3D Printer MArTH, Polyhedra, and Hart Videos

Welcome to this week’s Math Munch!

It’s my turn now to post about how much fun we had at Bridges!  One of the best parts of Bridges was seeing the art on display, both in the galleries and in the lobby where people were displaying and selling their works of art.  We spent a lot of time oogling over the 3D printed sculptures of Henry Segerman.  Henry is a research fellow at the University of Melbourne, in Australia, studying 3-dimensional geometry and topology.  The sculptures that he makes show how beautiful geometry and topology can be.

These are the sculptures that Henry had on display in the gallery at Bridges.  They won Best Use of Mathematics!  These are models of something called 4-dimensional regular polytopes.  A polytope is a geometric object with flat sides – like a polygon in two dimensions or a polyhedron in three dimensions.  4-dimensional polyhedra?  How can we see these in three dimensions?  The process Henry used to make something 4-dimensional at least somewhat see-able in three dimensions is called a stereographic projection.  Mapmakers use stereographic projections to show the surface of the Earth – which is a 3-dimensional object – on a flat sheet of paper – which is a 2-dimensional object.

A stereographic projection of the Earth.

To do a stereographic projection, you first set the sphere on the piece of paper, or plane.  It’ll touch the plane in exactly 1 point (and will probably roll around, but let’s pretend it doesn’t).  Next, you draw a straight line starting at the point at the top of the sphere, directly opposite the point set on the plane, going through another point on the sphere, and mark where that line hits the plane.  If you do that for every point on the sphere, you get a flat picture of the surface of the sphere.  The point where the sphere was set on the plane is drawn exactly where it was set – or is fixed, as mathematicians say.  The point at the top of the sphere… well, it doesn’t really have a spot on the map.  Mathematicians say that this point went to infinity.  Exciting!

A stereographic projection like this draws a 3-dimensional object in 2-dimensions.  The stereographic projection that Henry did shows a 4-dimensional object in 3-dimensions.  Henry first drew, or projected, the vertices of his 4-dimensional polytope onto a 4-dimensional sphere – or hypersphere.  Then he used a stereographic projection to make a 3D model of the polytope – and printed it out!  How beautiful!

Here are some more images of Henry’s 3D printed sculptures.  We particularly love the juggling one.

Henry will be dropping by to answer your questions! So if you have a question for him about his sculptures, the math he does, or something else, then leave it for him in the comments.

Speaking of polyhedra, check out this site of applets for visualizing polyhedra.  You can look at, spin, and get stats on all kinds of polyhedra – from the regular old cube to the majestic great stellated dodecahedron to the mindbogglingly complex uniform great rhombicosidodecahedron.  You can also practice your skills with Greek prefixes and suffixes.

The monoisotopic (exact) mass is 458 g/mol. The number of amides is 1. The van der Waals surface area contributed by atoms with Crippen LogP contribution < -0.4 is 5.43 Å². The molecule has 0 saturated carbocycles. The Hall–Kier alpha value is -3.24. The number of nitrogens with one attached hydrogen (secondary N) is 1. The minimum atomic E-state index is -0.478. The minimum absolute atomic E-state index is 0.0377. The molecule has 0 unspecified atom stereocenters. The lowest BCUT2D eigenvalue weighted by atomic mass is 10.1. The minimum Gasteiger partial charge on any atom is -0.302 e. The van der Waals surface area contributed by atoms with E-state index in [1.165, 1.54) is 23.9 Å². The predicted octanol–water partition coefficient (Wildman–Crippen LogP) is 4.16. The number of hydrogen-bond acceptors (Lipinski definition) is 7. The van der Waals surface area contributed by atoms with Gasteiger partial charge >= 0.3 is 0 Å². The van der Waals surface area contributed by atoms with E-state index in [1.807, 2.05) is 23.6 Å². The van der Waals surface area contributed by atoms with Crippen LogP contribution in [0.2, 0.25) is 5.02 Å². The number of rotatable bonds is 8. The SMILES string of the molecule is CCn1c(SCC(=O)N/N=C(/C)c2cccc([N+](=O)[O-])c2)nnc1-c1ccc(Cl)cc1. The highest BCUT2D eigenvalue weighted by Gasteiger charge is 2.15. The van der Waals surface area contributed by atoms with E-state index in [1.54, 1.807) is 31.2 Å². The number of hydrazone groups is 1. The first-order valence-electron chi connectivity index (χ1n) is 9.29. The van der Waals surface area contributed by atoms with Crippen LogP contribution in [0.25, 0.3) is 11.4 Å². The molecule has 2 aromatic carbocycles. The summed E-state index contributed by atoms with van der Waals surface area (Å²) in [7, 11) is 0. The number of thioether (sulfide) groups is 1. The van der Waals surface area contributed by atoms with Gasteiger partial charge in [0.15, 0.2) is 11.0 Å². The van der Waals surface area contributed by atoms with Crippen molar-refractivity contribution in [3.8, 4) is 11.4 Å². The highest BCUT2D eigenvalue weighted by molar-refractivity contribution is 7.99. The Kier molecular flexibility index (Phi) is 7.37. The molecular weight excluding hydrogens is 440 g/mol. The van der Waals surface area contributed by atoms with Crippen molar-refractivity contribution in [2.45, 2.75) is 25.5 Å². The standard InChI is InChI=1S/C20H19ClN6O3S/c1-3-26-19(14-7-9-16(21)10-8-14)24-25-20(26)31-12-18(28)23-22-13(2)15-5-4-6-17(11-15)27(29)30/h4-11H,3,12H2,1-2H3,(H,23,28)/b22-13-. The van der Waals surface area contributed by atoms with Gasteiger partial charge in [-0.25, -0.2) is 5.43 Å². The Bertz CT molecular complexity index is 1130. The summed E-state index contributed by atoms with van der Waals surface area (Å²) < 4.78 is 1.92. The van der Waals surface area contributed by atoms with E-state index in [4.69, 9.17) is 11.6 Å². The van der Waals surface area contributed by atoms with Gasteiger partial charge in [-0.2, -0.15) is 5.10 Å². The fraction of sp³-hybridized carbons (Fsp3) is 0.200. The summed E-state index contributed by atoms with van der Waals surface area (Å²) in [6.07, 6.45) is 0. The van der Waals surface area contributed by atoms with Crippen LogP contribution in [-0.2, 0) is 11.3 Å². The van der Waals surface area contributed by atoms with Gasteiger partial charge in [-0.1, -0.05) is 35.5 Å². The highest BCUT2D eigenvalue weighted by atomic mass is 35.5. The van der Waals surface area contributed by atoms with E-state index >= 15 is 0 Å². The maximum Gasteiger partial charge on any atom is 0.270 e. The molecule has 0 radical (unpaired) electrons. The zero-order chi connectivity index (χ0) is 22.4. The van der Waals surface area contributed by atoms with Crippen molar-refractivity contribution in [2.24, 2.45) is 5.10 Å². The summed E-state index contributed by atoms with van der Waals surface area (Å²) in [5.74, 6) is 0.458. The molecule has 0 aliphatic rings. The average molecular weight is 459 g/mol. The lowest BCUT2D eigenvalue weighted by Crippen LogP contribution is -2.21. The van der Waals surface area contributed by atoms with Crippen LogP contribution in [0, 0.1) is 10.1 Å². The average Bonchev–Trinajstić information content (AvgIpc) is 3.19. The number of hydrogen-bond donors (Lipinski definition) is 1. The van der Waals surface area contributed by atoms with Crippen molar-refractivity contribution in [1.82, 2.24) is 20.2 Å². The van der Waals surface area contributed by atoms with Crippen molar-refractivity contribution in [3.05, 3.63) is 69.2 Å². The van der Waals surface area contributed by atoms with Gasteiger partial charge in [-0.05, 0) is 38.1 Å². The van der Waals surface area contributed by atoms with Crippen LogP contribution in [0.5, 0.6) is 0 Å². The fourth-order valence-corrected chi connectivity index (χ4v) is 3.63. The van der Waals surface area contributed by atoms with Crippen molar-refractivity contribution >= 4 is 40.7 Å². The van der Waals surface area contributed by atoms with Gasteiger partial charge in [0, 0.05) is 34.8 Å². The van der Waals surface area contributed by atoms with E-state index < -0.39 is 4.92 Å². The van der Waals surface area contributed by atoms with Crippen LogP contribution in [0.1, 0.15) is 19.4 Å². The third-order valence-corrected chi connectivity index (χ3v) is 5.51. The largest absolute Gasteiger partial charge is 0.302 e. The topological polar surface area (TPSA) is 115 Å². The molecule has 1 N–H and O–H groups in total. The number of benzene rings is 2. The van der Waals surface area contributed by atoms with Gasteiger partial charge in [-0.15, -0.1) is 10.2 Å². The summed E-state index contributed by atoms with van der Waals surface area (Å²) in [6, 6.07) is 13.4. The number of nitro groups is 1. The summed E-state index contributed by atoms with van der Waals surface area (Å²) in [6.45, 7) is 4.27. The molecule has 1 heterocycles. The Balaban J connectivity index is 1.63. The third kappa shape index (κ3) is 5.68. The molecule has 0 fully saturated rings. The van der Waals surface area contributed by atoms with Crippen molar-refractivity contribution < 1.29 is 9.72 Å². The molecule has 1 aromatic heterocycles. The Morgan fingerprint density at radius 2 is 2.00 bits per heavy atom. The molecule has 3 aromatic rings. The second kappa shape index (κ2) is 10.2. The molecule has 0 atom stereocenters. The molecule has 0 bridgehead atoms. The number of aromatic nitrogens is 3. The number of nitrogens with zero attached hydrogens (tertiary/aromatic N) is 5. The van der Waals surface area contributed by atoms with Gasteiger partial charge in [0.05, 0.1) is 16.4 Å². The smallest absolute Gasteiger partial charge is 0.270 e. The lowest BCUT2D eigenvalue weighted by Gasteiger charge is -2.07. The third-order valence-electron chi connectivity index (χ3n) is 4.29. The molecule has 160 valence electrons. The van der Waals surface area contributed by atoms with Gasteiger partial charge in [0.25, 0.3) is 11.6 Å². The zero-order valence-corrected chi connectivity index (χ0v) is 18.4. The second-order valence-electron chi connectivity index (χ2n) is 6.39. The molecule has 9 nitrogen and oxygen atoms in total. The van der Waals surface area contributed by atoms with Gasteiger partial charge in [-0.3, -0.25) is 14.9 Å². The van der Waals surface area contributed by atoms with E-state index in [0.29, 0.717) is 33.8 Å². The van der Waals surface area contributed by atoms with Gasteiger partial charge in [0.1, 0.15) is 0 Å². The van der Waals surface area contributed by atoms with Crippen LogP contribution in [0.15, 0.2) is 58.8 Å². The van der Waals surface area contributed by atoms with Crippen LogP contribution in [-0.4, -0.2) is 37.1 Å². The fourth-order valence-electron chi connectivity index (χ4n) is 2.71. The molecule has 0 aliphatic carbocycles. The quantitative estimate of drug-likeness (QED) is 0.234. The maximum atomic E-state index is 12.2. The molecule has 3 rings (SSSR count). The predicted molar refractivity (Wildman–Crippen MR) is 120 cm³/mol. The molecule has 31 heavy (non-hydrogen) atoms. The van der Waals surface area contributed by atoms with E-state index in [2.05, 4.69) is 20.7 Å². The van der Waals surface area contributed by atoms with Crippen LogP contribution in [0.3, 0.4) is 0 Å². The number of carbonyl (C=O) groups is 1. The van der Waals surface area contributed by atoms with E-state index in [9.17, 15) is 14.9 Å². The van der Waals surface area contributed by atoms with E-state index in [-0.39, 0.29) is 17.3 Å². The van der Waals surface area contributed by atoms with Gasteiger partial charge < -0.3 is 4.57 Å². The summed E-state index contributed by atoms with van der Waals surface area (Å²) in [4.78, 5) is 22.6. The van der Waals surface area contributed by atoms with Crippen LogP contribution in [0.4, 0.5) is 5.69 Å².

Finally, two Math Munches ago, we told you about some videos made by the mathematical artist George Hart.  He’s the man who brought us the Yoshimoto cube.  And now he’s brought us… Pentadigitation.  In this video, George connects stars, knots, and rubber bands.  Enjoy watching – and trying the tricks!

Bon appetit!

17 responses »

  1. Pingback: Pretty! « Take It To The Limit

  2. Wow! That is very cool and how could the side of the points be on the top or bottom? Well I may have to try this out myself! Seems fun! I’ll have to find the answer to my own problem!

  3. Pingback: Math Meets Art, Quarto, and Snow! | Math Munch

  4. The pentadigitation video was really cool! I had no idea there were so many different combinations to make a star with your fingers. What other pentagonal shapes can you make with your hands?

  5. I never knew that you could actually make these connections between astronomy and ruber bands. I always knew how to make a tea cup or the Eiffel Tower with a rubber band but not all the star shapes and formations.

  6. I enjoyed watching George Hart make shapes and stars out of rubber bands. I like the way he was straight to the point in his video so the timing wasn’t that long. I even tried making my own star with a rubber band.

  7. I thought it was awesome to watch George Hart create stars with rubber bands. The only thing i could ever make was a circle LOL. But i found it interesting that someone science can be connected to something so small as a rubber band.

  8. It’s amazing how you managed to make shapes out of rubber bands. What are the thirty two ways to put it together? Did you try all of those ways before coming to a solution?

  9. Is it possible for you to make any other shapes? Also is there ever an ecxact number of rubber bands you would need for the more difficult shapes? – Ty’ana Hooks

  10. I think that George Hart did a great job of explaining. It was very interesting how he was able to create a star out of a rubber band. I also loved how all of it was linked to science. I wounder how many other pentagons could be made out of rubber bands in one’s hand?

  11. George Hart’s video was really interesting. He step by step demonstrated how to make a star, with one hand, out of a rubber band. The way he explained how, really made me want to try this. I wonder if it’s possible to make other shapes out of one rubber band in one hand?

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